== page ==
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Trinity United Church
February 21, 2021
Lent 1 Zoom Worship  

“Connection not Perfection”  



Acknowledgement of Territory
The United Churches of Canada
repudiates the doctrine of discovery
that assumed these lands were unoccupied
when European explorers and settlers first came here. 
In humble appreciation,
we acknowledge that Trinity United Church rests
on the unceded territory of the Coast Salish peoples,
the Kwikwetlem First Nations.  

Prelude: “Welcome Home - Lent” CLICK HERE for Video.  

Call to Worship: “Tree of Life” and Tenebrae Candles montage. CLICK HERE for Video.   

Prayer of Approach:
God of Covenant, both ancient and new, in your love and faithfulness you provide for us in times of abundance and in times of trial.
As we prepare to follow Jesus into the wilderness of Lent, remind us of your constant presence and provision.
Teach us to trust the silence, to brave the pain and to hunger for the truth.
Send us patience, courage, and wisdom to comfort us on our prayerful sojourn.
May this season of Lent transform us that we might participate in transforming your world through justice, kindness and humility.
Your kingdom come.  Amen.  

Hymn “When We Are Tested” MV 65
CLICK HERE for Video.  

Prayer of Reconciliation and Words of Assurance
God remains faithful to the covenant of steadfast love,
even when we are unfaithful.
Without fear, then,
we seek reconciliation.*  

God for mercy,
we begin this Lenten season in confession.
We do not live according to your ways,
but according to our own.
We condone violence,
participate in systems of injustice,
[like racism and colonialism]
and use power to our own advantage
at the expense of others.

Forgive us, we pray,
when we are tempted to follow paths
other than those you set before us.  

Teach us your commandments;
help us to turn from evil in its many guises,
and turn us toward your kingdom drawing near.
In covenantal love, remember us, we pray,
and be for us, once more and always,
an ark of safety and new life.
In Christ’s name we pray. Amen.*  

Jesus Christ, who is at the right hand of God,
forgives us and reconciles us and all things
in heaven and on earth.
Thanks be to God for this good news!*  

*Feasting on the Word, Liturgies for year B vol 1, p97 [adapted]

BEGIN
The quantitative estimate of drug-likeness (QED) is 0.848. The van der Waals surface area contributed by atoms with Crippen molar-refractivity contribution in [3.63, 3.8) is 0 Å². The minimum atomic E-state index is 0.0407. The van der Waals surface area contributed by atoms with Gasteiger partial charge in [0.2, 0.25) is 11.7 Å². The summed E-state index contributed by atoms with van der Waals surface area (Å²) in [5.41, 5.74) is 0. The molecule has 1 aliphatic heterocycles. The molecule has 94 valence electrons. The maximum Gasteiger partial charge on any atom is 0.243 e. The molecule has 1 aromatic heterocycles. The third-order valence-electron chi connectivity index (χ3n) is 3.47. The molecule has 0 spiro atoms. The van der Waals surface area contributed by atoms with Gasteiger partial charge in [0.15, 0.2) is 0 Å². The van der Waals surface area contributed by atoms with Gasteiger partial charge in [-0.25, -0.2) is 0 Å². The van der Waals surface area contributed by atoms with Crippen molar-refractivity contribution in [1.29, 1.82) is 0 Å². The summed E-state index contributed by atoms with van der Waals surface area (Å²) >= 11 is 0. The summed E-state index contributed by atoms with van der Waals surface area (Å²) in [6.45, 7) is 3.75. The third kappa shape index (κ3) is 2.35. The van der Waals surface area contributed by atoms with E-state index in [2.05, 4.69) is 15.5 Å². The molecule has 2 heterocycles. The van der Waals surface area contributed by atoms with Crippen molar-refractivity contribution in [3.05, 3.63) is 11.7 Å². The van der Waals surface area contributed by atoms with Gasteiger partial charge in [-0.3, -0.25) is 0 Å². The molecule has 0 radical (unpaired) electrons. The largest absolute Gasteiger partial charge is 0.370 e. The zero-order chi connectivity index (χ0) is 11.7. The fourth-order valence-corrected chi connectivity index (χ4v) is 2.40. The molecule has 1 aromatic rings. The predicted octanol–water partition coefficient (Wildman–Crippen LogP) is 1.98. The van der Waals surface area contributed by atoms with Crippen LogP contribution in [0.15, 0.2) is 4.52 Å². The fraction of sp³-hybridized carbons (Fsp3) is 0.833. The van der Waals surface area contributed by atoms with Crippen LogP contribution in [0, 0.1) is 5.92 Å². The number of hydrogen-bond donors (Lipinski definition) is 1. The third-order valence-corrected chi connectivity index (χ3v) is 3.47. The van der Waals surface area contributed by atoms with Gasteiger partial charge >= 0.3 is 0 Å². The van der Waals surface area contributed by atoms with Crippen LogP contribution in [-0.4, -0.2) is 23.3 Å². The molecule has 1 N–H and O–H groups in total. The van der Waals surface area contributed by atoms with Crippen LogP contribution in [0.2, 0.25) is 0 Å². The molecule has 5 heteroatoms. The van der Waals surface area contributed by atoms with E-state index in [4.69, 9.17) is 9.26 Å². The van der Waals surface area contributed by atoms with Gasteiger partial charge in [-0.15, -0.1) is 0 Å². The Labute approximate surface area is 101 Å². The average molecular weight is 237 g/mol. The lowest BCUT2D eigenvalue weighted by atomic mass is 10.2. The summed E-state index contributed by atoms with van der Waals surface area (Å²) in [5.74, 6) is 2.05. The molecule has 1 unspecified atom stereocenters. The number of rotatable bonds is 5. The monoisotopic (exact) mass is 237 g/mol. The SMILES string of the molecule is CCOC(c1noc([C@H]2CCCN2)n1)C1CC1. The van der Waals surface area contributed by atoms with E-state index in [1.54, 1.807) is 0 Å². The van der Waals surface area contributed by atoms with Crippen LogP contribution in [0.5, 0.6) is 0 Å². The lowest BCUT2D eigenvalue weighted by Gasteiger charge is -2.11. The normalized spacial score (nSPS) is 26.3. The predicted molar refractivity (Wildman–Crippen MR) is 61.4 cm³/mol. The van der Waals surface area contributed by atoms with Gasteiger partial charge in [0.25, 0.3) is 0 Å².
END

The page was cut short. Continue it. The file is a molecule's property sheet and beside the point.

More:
Telling our Ancient Story

Hymn  “Jesus Tempted in the Desert” VU 115
CLICK HERE for Video.    

Mark 1:9-15

9In those days Jesus came from Nazareth of Galilee and was baptized by John in the Jordan. 10And just as he was coming up out of the water, he saw the heavens torn apart and the Spirit descending like a dove on him. 11And a voice came from heaven, “You are my Son, the Beloved; with you I am well pleased.” 12And the Spirit immediately drove him out into the wilderness. 13He was in the wilderness forty days, tempted by Satan; and he was with the wild beasts; and the angels waited on him. 14Now after John was arrested, Jesus came to Galilee, proclaiming the good news of God, 15and saying, “The time is fulfilled, and the kingdom of God has come near; repent, and believe in the good news.”  

This is the witness of the Early Church. Thanks be to God!  

Message:    CLICK HERE for video.

Gracious God,
in rushing waters
and in dry wilderness
in every season and circumstance,
we need your sustaining word.
By the power of your Holy Spirit,
proclaim the good news
among us today
so that we may repent and believe
and see anew
how the time is fulfilled
and the kingdom has come near;
in Jesus Christ your Son,
our Saviour. Amen.

Here with Mark being really succinct again. Four stories in Seven verses.

Jesus is baptized. Please note, in Mark's Gospel, only Jesus witnesses the heavens tearing apart and the Holy Spirit descending like a dove. Only Jesus hears the voice, "You are my son, the beloved."

Then Jesus is immediately driven by that spirit into the wilderness where he is tempted for 40 days by Satan among the wild animals and waited on by angels.

Then a rather significant story is just alluded to, John, the baptizer, is arrested.

And Jesus begins his ministry, proclaiming the Good News, "The time is fulfilled, the Kingdom of God has come near; repent and believe the Good News."

On the first Sunday of Lent in years A and C of the lectionary in which we are following Matthew and Luke respectively, we are able to focus on the Temptation in the Wilderness. But Mark, whom we are following this year, gives us nothing. Just 40 days of Temptation, we have no idea what the content of that temptation might have been.

We also have among our readings this morning the Hebrew Scriptures, from Genesis, the closing of the story of Noah's family, the story of the Rainbow.

In year B of the lectionary, the Hebrew Scriptures will follow the theme of covenant, the promise. The promise God makes to Noah, then reiterates, reinforces, and affirms with Abram and Sarai, Moses, Jeremiah and Isaiah.

When Jesus proclaims, the time is fulfilled, in the Gospel of Mark, this is what is being fulfilled: this promise that God first made to Noah, then passed down to Abram and Sarai, to Moses, to Jeremiah, and to Isaiah.

In the story of Noah, way back in Genesis, People are not yet what God intended for them to be. They lie, they cheat, they steal, they are selfish and greedy. They aren't caring for one another and the world the way God expected them to.

So the flood. After the flood, God promises not to do that again and puts a rainbow in the sky as a sign of the promise that this won't happen again.

But the story tells us that the world didn't actually change. People continued to lie, cheat, steal and to be selfish and greedy.